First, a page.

Name one Olympic sport that doesn't require speed, agility or strength.
If you choose curling you are right, but what are professional curlers doing
on bodybuilding.com? For any serious athlete, speed, agility or strength,
makes up the foundation of training.
Training For Everything
But to train in all three areas you
have to run, stretch consistently, and lift weights frequently, unless of
course you do plyometric exercises. But before I begin describing
plyometrics, it is important that I stress that plyometrics do not take the
place of running, stretching and weight training, the help enhance the
Beginning of Plyometrics
Plyometrics were developed in Eastern Europe (read "Beginner's Guide to
Strength Training" for details) for Olympic competitors. The words plyo and
metrics are Latin for "measurable increases."
All plyometric exercises are
done quickly and correctly. There are never any shortcuts. Every action is
done in the intent to have a muscle reach full movement as quickly as
possible. I am going to cut straight through all of the scientific
terminology and eccentric concentric mumbo jumbo and say that if you do
plyometrics consistently and correctly you will see results.
"What Is Your Main Goal?"
OK, now that you know about what plyometrics are and what they can do,
you have to write your plyometric workout. The first thing you have to
consider is "What is your main goal?" Do you want to cut down on you 40
time, throw the discus further or jump higher for basketball?
How Will It Improve me?
Then it is
easy to tell what type of sport you are going to focus on. As an example,
track and field sprints will improve your 40, track and field throwing will
improve your discus and obviously basketball plyometric exercises will help
you jump higher.
Now that you have the sport is will be much easier to
research for you plyometric exercises. Unless you already know everything
there is to know about plyometrics (what are you reading this for?) you are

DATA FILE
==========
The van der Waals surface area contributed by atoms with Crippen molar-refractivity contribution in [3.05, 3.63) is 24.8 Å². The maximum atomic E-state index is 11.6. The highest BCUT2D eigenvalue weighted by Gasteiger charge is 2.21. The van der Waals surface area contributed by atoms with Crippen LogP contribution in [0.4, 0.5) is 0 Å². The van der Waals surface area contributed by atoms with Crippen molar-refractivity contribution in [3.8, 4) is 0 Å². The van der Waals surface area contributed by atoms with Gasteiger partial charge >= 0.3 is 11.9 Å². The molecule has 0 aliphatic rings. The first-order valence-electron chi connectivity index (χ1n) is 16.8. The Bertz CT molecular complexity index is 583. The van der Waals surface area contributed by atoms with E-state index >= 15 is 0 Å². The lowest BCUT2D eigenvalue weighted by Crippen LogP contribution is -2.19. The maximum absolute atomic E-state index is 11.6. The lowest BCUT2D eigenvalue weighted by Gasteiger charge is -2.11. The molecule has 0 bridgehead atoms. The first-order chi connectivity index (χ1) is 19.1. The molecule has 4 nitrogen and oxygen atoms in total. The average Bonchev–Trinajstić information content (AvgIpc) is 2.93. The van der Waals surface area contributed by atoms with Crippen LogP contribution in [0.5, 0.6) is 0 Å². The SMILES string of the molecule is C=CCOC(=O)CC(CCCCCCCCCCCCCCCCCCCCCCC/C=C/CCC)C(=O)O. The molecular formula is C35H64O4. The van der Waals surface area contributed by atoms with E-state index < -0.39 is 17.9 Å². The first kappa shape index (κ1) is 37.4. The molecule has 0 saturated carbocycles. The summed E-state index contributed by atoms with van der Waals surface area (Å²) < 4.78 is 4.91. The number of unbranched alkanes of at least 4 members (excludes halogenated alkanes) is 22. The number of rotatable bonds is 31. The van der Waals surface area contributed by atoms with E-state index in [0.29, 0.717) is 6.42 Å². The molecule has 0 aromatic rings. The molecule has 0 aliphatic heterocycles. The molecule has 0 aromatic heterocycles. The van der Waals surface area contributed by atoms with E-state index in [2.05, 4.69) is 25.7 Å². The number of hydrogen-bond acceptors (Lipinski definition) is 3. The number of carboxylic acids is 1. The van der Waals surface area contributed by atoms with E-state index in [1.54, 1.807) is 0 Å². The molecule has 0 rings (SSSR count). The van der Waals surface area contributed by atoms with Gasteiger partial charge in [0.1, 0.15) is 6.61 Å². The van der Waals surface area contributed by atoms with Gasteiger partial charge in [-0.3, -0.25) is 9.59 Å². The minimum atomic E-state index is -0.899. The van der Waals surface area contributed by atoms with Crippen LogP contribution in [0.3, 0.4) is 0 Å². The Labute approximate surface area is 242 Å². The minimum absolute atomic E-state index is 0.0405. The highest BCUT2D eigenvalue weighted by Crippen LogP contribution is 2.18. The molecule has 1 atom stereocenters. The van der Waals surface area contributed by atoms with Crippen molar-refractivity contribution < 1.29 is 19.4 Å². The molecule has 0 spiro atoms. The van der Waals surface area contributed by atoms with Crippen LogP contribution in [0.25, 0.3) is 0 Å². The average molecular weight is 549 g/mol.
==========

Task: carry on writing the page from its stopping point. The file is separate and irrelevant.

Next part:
going to have to research either online or in a book.
There are several
books that will have plyometric exercises pulled out for each sport. These
exercises will be based on the target areas of each sport. Target areas are
the parts of the body that receive the most stress during performance. As an
example, biking is hardest on legs and tennis is hard on arms and legs.
For a basic plyometric workout I will use football. Depending upon your
level (Junior High, High School or College) you should already have some
sort of aerobic and resistance program. Five plyometric exercises pulled out
exclusively for football in Donald A. Chu PhD's Jumping Into Plyometrics
(Second Edition) are double legs hops, standing long jump to lateral sprint,
depth jump to bag, depth jump to pass and a 90-second box drill. All
exercises except for the last are to be done in three sets of five.
Going Into Detail
Looking at each exercise in depth, three of the five exercises include
the use of a plyo-box. Most plyo-boxes have adjustable legs that can change
from about 14-to-22 inches. The first exercise, double leg hops, requires no
equipment. You start with you feet shoulder width apart. Then you squat
down and jump as far as you can jump in a forward motion. The split second
your feet touch the ground you need to repeat the jumping motion.
Moving up in difficulty is the standing long jump to lateral sprint.
Start in the same squat position as the double-leg hops. Use as much arm
swing and momentum as you can to do a standing long jump, plant your feet
and sprint to the left or right for about ten feet.
The next two exercises require the use of a depth jump. A depth jump
begins with the person standing with their toes on the edge of the box. They
do not jump into the air, but they just drop down into a squat. The depth
jump with bag and depth jump with pass are pretty much the same.
the first with a depth jump, but then you immediately throw yourself forward
and tackle a blocking bag. The next exercise begin with a depth jump, but
instead of tackling a bag, you have a partner throw the ball up high so you
have to jump up to try to catch it.
The Ninety-Second Drill
The 90-second box drill is more difficult. You begin standing next
to the box with feet shoulder width apart. At the start of a clock, jump up
onto the box and jump down on the other side. Immediately jump back onto the
box and back down on the other side. Remember to be on the ground for as
short as possible.
While jumping, try to pull your knees up into your chest.
Every time you land on top of the box you count one. The goal is to make
ninety touches in ninety seconds. If that is too difficult make it sixty
touches in sixty seconds, or thirty touches in thirty seconds. If you are
just beginning your plyometric training and you still can't reach 30
touches in 30 seconds you can work in sets of 10 or 15. This
exercise needs to be done three times.
When Is It Best For Me?
Make sure with each sports season you perform a new group of exercises to
meet the sports needs. Plyometrics are done best after your aerobic workout.
If you are serious about plyometrics you can buy a plyo-box, but they can
cost up to two hundred dollars. If that is too expensive, or you just want
to try plyometrics out, you can build one out of wood (make sure it is
stable). As I said before, plyometrics do NOT take place of running,
stretching, and weight lifting, they will just enhance your results.
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